This presentation will follow two themes. The first considers recent contributions of electron tomography in materials chemistry, with particular focus on rationally designed multi-scale and multi-component systems. Second, developments and future prospects in electron tomographic methodology will be discussed.
Summarised in Figures 1 and 2, for example, is a recent study of Au nanorpisms decorated with Pt nanoparticles of size relevant for catalysis . The tomographic analyses disclosed otherwise ambiguous details of the multi-component architecture, revealing that both pseudospherical protrusions and dendritic Pt nanoparticles grow on all faces of the nanoprisms, the faceted or occasionally twisted morphologies of which were also revealed, and shedding light on alignment of the Pt nanoparticles. Complementary electron energy-loss spectrum imaging showed that the Au nanoprisms support multiple localized surface plasmon resonances despite the presence of pendant Pt nanoparticles. These insights suggest potential applications in plasmon-enhanced catalysis and in situ monitoring of chemical processes via surface-enhanced spectroscopy, and pave the way toward comprehensive engineering of such multi-functional nanostructures.
With the widespread adoption of scanning transmission electron microscopy and high-angle annular-dark field imaging, structural electron tomographic studies have reached a consistently high standard. The fidelity of such studies has also been raised significantly by the development of advanced reconstruction algorithms, such as those based on compressed sensing . These are undergoing continual evolution to address the range of contexts and challenges faced in contemporary nanoscale investigations, including quantitative, low-dose and analytical electron tomography.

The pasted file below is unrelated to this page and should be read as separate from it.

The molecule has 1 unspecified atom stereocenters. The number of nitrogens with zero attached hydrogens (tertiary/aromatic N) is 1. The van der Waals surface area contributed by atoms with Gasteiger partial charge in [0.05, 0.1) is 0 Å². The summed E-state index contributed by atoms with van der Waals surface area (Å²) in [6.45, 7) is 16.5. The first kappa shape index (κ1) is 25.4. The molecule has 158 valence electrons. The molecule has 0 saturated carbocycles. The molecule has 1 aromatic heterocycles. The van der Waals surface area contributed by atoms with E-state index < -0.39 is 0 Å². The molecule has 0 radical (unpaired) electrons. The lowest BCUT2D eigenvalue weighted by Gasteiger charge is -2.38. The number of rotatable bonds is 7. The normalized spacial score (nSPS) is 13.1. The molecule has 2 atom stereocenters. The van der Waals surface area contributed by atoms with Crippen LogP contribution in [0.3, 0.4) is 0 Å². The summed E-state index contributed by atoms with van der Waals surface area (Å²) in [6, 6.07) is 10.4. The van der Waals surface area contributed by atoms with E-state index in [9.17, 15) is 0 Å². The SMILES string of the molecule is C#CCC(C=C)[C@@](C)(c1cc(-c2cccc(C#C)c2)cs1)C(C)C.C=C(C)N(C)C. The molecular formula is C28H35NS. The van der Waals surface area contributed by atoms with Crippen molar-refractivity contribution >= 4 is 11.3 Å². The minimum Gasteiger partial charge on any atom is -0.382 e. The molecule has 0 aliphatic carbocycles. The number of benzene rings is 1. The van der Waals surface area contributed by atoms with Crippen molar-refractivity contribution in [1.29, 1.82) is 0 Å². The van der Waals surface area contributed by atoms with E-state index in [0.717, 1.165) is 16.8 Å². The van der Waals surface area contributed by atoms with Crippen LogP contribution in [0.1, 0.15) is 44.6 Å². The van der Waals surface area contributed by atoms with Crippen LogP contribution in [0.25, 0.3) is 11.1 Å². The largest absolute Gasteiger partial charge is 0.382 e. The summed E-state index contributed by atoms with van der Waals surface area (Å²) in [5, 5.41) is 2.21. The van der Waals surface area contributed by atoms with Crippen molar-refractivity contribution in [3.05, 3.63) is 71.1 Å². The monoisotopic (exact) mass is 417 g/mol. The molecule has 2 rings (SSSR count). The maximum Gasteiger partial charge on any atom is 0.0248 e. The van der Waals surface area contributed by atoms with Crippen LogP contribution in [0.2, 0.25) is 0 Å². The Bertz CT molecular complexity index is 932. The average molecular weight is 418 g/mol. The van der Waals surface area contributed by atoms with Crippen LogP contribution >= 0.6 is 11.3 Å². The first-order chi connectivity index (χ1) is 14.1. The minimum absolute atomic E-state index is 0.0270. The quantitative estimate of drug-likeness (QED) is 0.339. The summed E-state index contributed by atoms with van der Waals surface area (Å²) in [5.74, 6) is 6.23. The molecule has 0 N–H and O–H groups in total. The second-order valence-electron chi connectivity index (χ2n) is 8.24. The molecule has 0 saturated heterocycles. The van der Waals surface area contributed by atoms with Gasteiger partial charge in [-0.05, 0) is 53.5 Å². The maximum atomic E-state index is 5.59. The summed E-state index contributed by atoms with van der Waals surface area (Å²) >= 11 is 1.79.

Significant advances in hardware, such as fast and efficient X-ray and electron energy-loss spectrometers, and new camera technologies, have opened the flood gates to analytical electron tomography . New ‘big data’ challenges are faced in the processing and analysis of multi-dimensional tomography data sets. In this regard, post facto ‘computational microscopy’ is becoming increasingly important; and versatile computational approaches can yield rich rewards. Indeed, computational analysis combined with advanced reconstruction can enable capture of the salient information content in a powerful and efficient manner. Computational modelling also offers the opportunity to utilise signals that have traditionally been thought unsuitable for tomography. Combined, hardware and computational advances are enabling a new era of analytical electron tomography, providing sophisticated 3D mapping at the nanoscale, spanning composition, crystallography, chemical, optical and electronic properties.
 R.K. Leary et al. J. Phys. Chem. C DOI: 10.1021/acs.jpcc.6b02103
 R.K. Leary et al. Ultramicroscopy 131 (2013) 70-91
 R.K. Leary & P.A. Midgley MRS Bulletin (in press)
I am grateful for a Junior Research Fellowship at Clare College, and for financial support from Emilie Ringe and Paul Midgley.
To cite this abstract:Rowan Leary; Electron Tomography at the Frontiers of Materials Chemistry. The 16th European Microscopy Congress, Lyon, France. https://emc-proceedings.com/abstract/electron-tomography-at-the-frontiers-of-materials-chemistry/. Accessed: October 29, 2020
EMC Abstracts - https://emc-proceedings.com/abstract/electron-tomography-at-the-frontiers-of-materials-chemistry/